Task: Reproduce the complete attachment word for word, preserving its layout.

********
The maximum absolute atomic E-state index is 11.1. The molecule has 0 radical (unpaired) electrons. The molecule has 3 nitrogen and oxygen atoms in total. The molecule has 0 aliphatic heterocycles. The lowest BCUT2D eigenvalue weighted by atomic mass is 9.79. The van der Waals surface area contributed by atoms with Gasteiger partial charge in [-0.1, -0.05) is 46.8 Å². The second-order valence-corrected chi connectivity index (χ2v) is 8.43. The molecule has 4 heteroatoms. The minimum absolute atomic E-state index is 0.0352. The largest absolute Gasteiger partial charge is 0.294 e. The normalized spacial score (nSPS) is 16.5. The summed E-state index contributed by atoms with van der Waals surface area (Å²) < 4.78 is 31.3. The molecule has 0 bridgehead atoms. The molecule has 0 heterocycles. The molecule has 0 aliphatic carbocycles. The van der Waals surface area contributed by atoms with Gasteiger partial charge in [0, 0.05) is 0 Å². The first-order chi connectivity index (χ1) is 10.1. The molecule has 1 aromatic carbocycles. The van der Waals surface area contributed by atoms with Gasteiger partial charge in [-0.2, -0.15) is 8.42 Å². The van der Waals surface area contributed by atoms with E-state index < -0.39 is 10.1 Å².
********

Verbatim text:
The maximum absolute atomic E-state index is 11.1. The molecule has 0 radical (unpaired) electrons. The molecule has 3 nitrogen and oxygen atoms in total. The molecule has 0 aliphatic heterocycles. The lowest BCUT2D eigenvalue weighted by atomic mass is 9.79. The van der Waals surface area contributed by atoms with Gasteiger partial charge in [-0.1, -0.05) is 46.8 Å². The second-order valence-corrected chi connectivity index (χ2v) is 8.43. The molecule has 4 heteroatoms. The minimum absolute atomic E-state index is 0.0352. The largest absolute Gasteiger partial charge is 0.294 e. The normalized spacial score (nSPS) is 16.5. The summed E-state index contributed by atoms with van der Waals surface area (Å²) < 4.78 is 31.3. The molecule has 0 bridgehead atoms. The molecule has 0 heterocycles. The molecule has 0 aliphatic carbocycles. The van der Waals surface area contributed by atoms with Gasteiger partial charge in [0, 0.05) is 0 Å². The first-order chi connectivity index (χ1) is 10.1. The molecule has 1 aromatic carbocycles. The van der Waals surface area contributed by atoms with Gasteiger partial charge in [-0.2, -0.15) is 8.42 Å². The van der Waals surface area contributed by atoms with E-state index < -0.39 is 10.1 Å².